Bock

Thanks to Ben Gurion, Headed Home and More on Stats – March 15

Beware the Ides of March! I depart Israel having had a wonderful time at Ben Gurion University, where the lectures on the Missing Gospels were well recieved and many of the Israeli listeners made comparisons to issues dealing with orality and tradition in the Old Testament. It was a great time of interaction and I thank the Department of Bible, Archaeology, and Ancient Near East and the Deichmann Lectureship program for being such warm hosts. Tal, Anna, Kana, Zipi, and Roland all deserve special thanks. Keep up the good work and study. My thanks also to Stephen and Claire Pfann, Amos Kloner and Tal Ilan, for agreeing to be interviewed. Finally, thanks to Stephen Bramer, colleague and trusted guide for my first trip to Israel.

Beware the Ides of March! I depart Israel having had a wonderful time at Ben Gurion University, where the lectures on the Missing Gospels were well recieved and many of the Israeli listeners made comparisons to issues dealing with orality and tradition in the Old Testament. It was a great time of interaction and I thank the Department of Bible, Archaeology, and Ancient Near East and the Deichmann Lectureship program for being such warm hosts. Tal, Anna, Kana, Zipi, and Roland all deserve special thanks. Keep up the good work and study. My thanks also to Stephen and Claire Pfann, Amos Kloner and Tal Ilan, for agreeing to be interviewed. Finally, thanks to Stephen Bramer, colleague and trusted guide for my first trip to Israel.

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I know we promised you audio tapes. They are coming. Technical problems have been the issue. We hope they will be posted later today. Stephen Pfann, who made news yesterday with his claim that the Mariamne inscription is not what should be read, will be one of the interviews. Amos Kloner will be the other.

A word on statistics. I continue to get feedback and more information on this issue. The problem is figuring out exactly how to figure this and be fair to the data. This is why various models for this topic have been posed and posted. Here are some of the variables. Does one count names from ossuaries lists or names from inscriptions and ossuaries (to enlarge the name base in the record we have). How does one account for the fact we only have a part of the name pool that existed? What population figure for Judea and Galilee should be included? This is what makes figuring the statistics difficult. But keep hammering away. Randy Ingermanson is working on this question as well. Check him out at: http://www.AdvancedFictionWriting.com. I’m "leaving on a jet plane…." but will be back soon.

 

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    Nehemias

    Stats
    Dr. Bock,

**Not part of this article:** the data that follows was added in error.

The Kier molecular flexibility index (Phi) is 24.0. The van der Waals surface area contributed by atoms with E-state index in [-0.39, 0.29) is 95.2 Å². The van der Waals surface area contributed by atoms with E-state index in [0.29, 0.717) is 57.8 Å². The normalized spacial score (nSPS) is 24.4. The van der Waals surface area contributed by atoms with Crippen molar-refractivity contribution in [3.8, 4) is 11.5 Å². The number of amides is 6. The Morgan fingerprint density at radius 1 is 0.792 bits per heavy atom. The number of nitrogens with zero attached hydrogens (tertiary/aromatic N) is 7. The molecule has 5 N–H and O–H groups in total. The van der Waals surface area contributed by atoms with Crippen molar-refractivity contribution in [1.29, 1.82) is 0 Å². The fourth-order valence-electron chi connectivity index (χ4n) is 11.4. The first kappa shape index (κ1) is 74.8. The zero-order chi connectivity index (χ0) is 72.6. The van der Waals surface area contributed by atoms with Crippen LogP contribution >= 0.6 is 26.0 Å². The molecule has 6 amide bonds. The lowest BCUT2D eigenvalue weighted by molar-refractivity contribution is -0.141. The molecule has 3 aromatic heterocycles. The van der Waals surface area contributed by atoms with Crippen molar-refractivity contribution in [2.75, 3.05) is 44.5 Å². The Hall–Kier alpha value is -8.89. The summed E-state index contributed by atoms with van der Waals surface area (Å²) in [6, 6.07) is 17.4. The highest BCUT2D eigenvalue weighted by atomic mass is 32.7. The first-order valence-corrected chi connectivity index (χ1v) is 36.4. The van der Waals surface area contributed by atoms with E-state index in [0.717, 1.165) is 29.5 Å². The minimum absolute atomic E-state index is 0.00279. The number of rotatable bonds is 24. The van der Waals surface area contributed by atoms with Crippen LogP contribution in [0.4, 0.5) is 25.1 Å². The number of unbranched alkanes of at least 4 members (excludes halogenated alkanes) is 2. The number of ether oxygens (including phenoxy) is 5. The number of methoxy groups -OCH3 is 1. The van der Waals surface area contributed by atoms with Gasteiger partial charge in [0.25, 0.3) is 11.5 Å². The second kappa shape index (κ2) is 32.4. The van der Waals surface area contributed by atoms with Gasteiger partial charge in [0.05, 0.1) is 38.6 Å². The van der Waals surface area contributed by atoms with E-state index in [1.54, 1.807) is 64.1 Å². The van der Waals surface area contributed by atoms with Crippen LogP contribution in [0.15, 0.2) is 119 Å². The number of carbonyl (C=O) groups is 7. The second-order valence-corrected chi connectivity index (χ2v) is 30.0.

I’m an engineer, and a christian. As a layperson, I’m enjoying and learning so much about archeology, and new testament and history in this discussion.

    But I think that exist one more strong evidence against “Jesus Tomb” statistics: Probably, much more than 6 people were buried in Talpiot tomb.

    Kloner in: “A Tomb with Inscribed Ossuaries in East Talpiyot, Jerusalem”, ‘Atiquot (Jerusalem), vol. 29 (1996):

    “The number of interments may be estimated at 35: 17 in the ossuaries (based on an average of 1.7 individuals per ossuary) and 18 outside the ossuaries. These figures are based on demographic data compiled by the author (see Kloner 1993:105)”

    So, if Kloner is right (I do think he is), Jesus, son of Joseph, was buried with other 34 close relatives (father, mother, aunts, uncles, cousins, sisters, brothers, nieces…) from his extended family.

    What are their names?

    Suppose that 17 were male relatives and 17 were female.

    We learn from Bauckham, that 20 % of first century jewish women were called Mary (or Mariam, Mariamme, Mariame, Marya, Mariamne…), and, at least 10 % Mara or Martha. We learn also that almost 10 % of Jewish men were called Joseph, Simon, Lazarus (Eleazar), or even Judas.

    If Talpiot family names follow this trend (it is a simplification, we could refine this), we can expect about 4 Marys buried there (maybe 3, perhaps 5). So, there is no surprise if two of them have inscribed ossuaries. Furthermore, we could expect 2 Marthas buried there also. In the male line, there is no surprise if we find 2 Josephs or 2 Judas, even 2 Simons and 2 Lazarus.

    So if all Talpiot people had be inscribed in ossuaries, we probably have a cluster of 4 or 5 Marys, 3 Salomes, 2 Marthas, 2 Simons, 2 Lazarus and 2 Josephs. But this cluster of name would be very common in Jewish families in that time.

    Pfann: “The Improper Application of Statistics in “The Lost Tomb of Jesus”
    “If other tombs contained so many inscribed ossuaries, the name census in most other tombs would be very much the same. This being the case, there very well could be numerous tombs which could have claim to the title “a Jesus’ family tomb.” However in all cases, as in this, there would be no compelling reason to connect them with Jesus of Nazareth!”

    At Jerusalem, in first century, almost 500 men were called “Jesus, Son of Joseph”. And I think that almost all of these “Jesuses” had several Marys, and Josephs, or Judas in their families. So a cluster with Mary, Martha, Joseph, Judas, or even John, Simon or Lazarus have no statistical significance.

    Nehemias